9 And when she does find it, she calls together her friends and neighbors and says to them, 'Rejoice with me because I have found the coin that I lost.'
10 In just the same way, I tell you, there will be rejoicing among the angels of God over one sinner who repents."


The Parable of the Prodigal Son

Quote
11 Then he said, "A man had two sons,
12 and the younger son said to his father, 'Father, give me the share of your estate that should come to me.' So the father divided the property between them.
13 After a few days, the younger son collected all his belongings and set off to a distant country where he squandered his inheritance on a life of dissipation.
14 When he had freely spent everything, a severe famine struck that country, and he found himself in dire need.
15 So he hired himself out to one of the local citizens who sent him to his farm to tend the swine.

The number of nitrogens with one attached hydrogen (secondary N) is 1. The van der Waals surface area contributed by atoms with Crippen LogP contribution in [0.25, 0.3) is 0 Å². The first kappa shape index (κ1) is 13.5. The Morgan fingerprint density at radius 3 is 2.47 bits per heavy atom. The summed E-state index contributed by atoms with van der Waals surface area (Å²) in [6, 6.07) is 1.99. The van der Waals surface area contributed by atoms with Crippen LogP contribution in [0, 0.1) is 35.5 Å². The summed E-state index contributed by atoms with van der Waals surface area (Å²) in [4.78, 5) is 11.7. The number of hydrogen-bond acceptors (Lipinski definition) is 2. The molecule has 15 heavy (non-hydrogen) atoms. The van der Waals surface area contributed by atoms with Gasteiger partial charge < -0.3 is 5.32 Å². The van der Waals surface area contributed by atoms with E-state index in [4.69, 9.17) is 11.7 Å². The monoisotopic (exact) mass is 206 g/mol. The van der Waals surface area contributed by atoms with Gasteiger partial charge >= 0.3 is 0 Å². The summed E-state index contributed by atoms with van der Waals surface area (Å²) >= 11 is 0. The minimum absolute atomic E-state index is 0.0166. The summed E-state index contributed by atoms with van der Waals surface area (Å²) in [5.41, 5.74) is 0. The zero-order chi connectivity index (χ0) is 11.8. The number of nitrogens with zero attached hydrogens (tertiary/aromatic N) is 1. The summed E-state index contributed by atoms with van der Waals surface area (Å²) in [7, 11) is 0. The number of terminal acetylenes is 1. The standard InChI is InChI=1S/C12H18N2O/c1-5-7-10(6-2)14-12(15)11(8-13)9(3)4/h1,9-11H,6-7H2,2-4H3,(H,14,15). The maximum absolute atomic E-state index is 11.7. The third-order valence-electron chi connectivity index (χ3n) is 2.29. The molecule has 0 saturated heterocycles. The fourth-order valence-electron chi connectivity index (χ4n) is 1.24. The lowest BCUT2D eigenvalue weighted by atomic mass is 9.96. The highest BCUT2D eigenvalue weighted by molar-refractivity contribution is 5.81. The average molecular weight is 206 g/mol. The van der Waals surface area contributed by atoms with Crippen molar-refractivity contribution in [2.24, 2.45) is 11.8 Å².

16 And he longed to eat his fill of the pods on which the swine fed, but nobody gave him any.
17 Coming to his senses he thought, 'How many of my father's hired workers have more than enough food to eat, but here am I, dying from hunger.
18 I shall get up and go to my father and I shall say to him, "Father, I have sinned against heaven and against you.
19 I no longer deserve to be called your son; treat me as you would treat one of your hired workers."'
20 So he got up and went back to his father. While he was still a long way off, his father caught sight of him, and was filled with compassion. He ran to his son, embraced him and kissed him.